When you came up with ‘Big Songbirds Don’t Cry’, was it liberating to write through that perspective that sort of distances yourself from the speaker, or was it actually more vulnerable?
It was fun for me in my mind, because obviously, I relate to the songbird in the song, but it was also observational at the same time. People that write songs – that’s a way to channel whatever feelings you’re going through and create something, but at the same time, maybe you don’t have great coping mechanisms or social skills otherwise. It started with thinking about, like, guys in emo rock bands that maybe can be really emotionally vulnerable in the lyrics, but maybe there’s more work to be done on just the human communication part.
Are there any aspects of songwriting that were vital to you when you first started Sidekicks that you still try to keep as guiding principles?
Beyond the excitement of just coming up with the song – I think that never goes away. After the first crappy songs that we wrote as a punk band, that’s maybe when that world opened up in my mind where I would start trying to come up with melodies, trying to come up with the next song or the next album. I think that excitement of what’s on the horizon, what am I going to do in the future – that was the main driving thing for me. When the record rollout is happening, I’m trying to think about what the next thing is going to be. I try to start it as early as as I can, almost – that’s for me the most exciting part of it all, because it’s so open.
I’m interested in the difference between that kind of anticipation and excitement, and the expectations that build the further you go along as a band. Something you said was on your mind when you were making Happiness Hours was the thought of: if this was the last thing you put out, would you be happy with it? Is there a part of that philosophy you tried to carry over when starting the new project?
Yeah. Because this is a new chapter in my life, I always try to pump myself up and be like, “What if this is the last thing I do?” I’ve always wanted to make this album that could be anything, where it’s like, any of these quiet songs, any production idea, I’m gonna try and flesh that out. Working with Zac and Matty, we were all very down with including whatever types of songs Obviously, I don’t think this record’s some experimental thing, but it’s a little bit further than the Sidekicks maybe had gone previously, as far as exploring those different dynamics, different tones and production things. Being a little bit more in control of that kind of stuff – us self-recording it allowed for being like, “I’ve got all the time, I’m gonna spend as much time as I feel like I have to until it fees right.” Or basically until everyone else around me just says, “It’s good, stop!” [laughs] That’s the hardest part, especially when you’re doing something yourself. You don’t have studio time and there’s no money being sunk into it. It’s like, “I can just keep EQing this kick drum for six hours and no one will stop me.”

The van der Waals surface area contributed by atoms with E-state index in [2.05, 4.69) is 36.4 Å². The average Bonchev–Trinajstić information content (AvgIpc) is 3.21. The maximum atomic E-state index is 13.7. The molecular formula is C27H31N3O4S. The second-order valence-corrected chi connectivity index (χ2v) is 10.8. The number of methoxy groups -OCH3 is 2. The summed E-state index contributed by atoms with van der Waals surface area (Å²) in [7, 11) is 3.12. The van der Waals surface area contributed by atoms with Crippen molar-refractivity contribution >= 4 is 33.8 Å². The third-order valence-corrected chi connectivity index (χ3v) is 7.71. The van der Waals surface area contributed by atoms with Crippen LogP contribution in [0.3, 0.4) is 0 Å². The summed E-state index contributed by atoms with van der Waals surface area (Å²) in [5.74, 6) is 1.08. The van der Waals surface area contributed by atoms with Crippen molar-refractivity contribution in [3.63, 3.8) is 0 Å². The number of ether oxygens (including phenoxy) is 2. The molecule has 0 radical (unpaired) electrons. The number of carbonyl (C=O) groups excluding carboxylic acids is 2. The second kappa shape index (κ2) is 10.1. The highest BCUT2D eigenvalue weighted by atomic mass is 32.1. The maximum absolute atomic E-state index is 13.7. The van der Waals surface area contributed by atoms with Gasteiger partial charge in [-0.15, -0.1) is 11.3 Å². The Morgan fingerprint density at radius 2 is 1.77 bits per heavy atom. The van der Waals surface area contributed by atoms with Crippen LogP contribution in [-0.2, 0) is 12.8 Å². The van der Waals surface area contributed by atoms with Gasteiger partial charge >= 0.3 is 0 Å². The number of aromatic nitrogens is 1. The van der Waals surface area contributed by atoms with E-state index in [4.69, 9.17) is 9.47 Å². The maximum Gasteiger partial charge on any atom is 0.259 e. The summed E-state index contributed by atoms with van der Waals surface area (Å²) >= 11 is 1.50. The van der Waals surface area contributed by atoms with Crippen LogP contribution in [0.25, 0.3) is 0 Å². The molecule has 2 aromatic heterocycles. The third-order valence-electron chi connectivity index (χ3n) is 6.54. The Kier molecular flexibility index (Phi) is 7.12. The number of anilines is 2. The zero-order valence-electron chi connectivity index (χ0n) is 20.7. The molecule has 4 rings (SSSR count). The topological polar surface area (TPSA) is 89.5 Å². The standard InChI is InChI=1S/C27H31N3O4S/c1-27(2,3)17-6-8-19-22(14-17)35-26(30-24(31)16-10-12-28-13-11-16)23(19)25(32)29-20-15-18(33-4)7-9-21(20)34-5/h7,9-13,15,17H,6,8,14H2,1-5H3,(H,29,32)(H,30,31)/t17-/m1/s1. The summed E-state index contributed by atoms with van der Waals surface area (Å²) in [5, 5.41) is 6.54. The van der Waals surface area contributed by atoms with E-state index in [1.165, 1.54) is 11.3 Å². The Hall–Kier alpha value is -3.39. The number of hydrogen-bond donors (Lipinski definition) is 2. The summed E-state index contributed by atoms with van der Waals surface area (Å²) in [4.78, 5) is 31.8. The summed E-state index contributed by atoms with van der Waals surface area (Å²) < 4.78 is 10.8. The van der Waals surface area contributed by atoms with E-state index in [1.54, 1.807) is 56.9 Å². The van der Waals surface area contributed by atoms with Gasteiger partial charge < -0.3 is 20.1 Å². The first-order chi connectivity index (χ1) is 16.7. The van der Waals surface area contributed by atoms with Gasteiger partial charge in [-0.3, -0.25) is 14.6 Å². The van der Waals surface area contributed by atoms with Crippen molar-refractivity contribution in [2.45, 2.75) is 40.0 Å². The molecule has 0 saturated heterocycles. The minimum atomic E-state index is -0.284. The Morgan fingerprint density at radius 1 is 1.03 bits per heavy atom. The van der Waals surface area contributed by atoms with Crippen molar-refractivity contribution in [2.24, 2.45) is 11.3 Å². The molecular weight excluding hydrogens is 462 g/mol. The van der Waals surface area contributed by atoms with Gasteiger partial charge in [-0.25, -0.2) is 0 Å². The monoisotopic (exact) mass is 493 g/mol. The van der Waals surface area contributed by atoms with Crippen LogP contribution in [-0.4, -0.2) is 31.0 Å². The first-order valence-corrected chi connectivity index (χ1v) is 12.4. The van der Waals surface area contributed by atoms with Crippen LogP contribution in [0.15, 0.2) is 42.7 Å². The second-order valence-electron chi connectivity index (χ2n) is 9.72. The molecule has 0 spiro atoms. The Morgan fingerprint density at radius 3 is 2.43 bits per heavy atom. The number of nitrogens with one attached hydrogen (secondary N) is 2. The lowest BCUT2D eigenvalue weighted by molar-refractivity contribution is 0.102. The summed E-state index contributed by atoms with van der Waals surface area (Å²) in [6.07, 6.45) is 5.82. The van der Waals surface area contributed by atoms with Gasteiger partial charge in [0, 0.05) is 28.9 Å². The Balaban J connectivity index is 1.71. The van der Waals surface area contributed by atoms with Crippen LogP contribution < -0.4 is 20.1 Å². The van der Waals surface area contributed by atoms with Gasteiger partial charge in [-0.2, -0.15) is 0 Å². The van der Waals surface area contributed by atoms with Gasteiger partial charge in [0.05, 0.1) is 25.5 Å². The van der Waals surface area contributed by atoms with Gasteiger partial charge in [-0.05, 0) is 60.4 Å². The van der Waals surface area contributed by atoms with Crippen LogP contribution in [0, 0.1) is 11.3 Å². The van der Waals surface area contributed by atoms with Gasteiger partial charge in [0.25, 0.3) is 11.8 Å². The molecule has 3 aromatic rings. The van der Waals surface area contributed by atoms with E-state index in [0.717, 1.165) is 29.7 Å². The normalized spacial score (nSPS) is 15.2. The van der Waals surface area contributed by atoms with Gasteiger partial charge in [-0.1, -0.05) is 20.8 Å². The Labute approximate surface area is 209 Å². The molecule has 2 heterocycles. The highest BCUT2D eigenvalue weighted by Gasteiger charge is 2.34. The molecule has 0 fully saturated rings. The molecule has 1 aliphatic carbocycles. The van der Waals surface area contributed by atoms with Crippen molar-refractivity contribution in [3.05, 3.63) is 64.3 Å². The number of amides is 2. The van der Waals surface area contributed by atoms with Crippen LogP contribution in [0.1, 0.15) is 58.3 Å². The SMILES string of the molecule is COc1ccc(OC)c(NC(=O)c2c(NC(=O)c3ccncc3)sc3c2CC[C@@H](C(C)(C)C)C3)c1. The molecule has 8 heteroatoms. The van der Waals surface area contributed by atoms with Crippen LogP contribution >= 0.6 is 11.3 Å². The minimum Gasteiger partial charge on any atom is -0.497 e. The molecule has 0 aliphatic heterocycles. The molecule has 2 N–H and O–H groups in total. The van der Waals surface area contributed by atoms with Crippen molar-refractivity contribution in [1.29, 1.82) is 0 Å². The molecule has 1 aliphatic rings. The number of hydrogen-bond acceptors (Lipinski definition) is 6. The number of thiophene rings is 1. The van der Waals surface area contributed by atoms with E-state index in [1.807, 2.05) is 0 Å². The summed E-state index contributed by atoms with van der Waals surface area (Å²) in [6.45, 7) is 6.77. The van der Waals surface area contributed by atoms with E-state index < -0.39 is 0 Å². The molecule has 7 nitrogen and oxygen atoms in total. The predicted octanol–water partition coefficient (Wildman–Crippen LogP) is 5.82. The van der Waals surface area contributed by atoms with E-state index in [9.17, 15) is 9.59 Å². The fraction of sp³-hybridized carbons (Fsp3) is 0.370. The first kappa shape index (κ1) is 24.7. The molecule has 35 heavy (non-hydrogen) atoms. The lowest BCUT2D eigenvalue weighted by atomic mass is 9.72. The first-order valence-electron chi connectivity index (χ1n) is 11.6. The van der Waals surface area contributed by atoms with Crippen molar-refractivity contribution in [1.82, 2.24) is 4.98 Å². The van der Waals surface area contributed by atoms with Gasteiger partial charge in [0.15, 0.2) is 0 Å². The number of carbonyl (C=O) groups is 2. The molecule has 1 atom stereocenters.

Was that a mindset you had with every album, or was there more of a real sense of finality with Happiest Hours?
I don’t know, because we started the band when we were in high school, and then pretty quickly Ryan [Starinsky] joined and started playing bass. But at so many different points, when we had different member changes, I thought of being like, “This feels like a good time to say this band’s done.” Our band wasn’t like, “We are a pop punk band, and we are always going to make like pop punk albums.” I feel like this superviolet record, there’s a lot of songs on it that would have just been the on the next Sidekicks album. But we talked about it so many times, changing the band name or just starting something new, just because it felt like it would give it a little bit more of a clean slate, where the songs don’t have to exist in the context of the rest of these albums. It’s a fun way to conceptualize a band’s catalog, being like, “You went from this to this, that’s a cool progression.” But I think of them more as, “This is this thing, and this is this thing.” I almost feel like every record was maybe like, “I don’t know if we’re gonna do another one.” [laughs] It’s a good way to put as much as you can into it to serve the songs.
The theme that really binds Infinite Spring together is possibility – whether it’s do with this new phase in your musical trajectory, falling in love, or even the time of year in which it was made. Were you conscious of how these different parts of your life were aligning in that way?
I was probably thinking about it. Using infinite spring as the metaphor came literally from the spring –spring gives me this burst of energy that gets my brain going like, “You could do anything!” [laughs] In a way, I feel my best when I’m in that kind of mindset. But it’s not a lasting thing, and it’s not like it happens every single year or something. But it was a pattern that I noticed. To me, it’s a way of looking at the future in a positive light and being amazed at what’s around, and then being amazed at what the future might hold. Within the context of love, but also in the context of songwriting or in the context of self-reflection; how you can become a better person, or better at communicating, or better at just being present for somebody. It felt like it applied in so many different ways.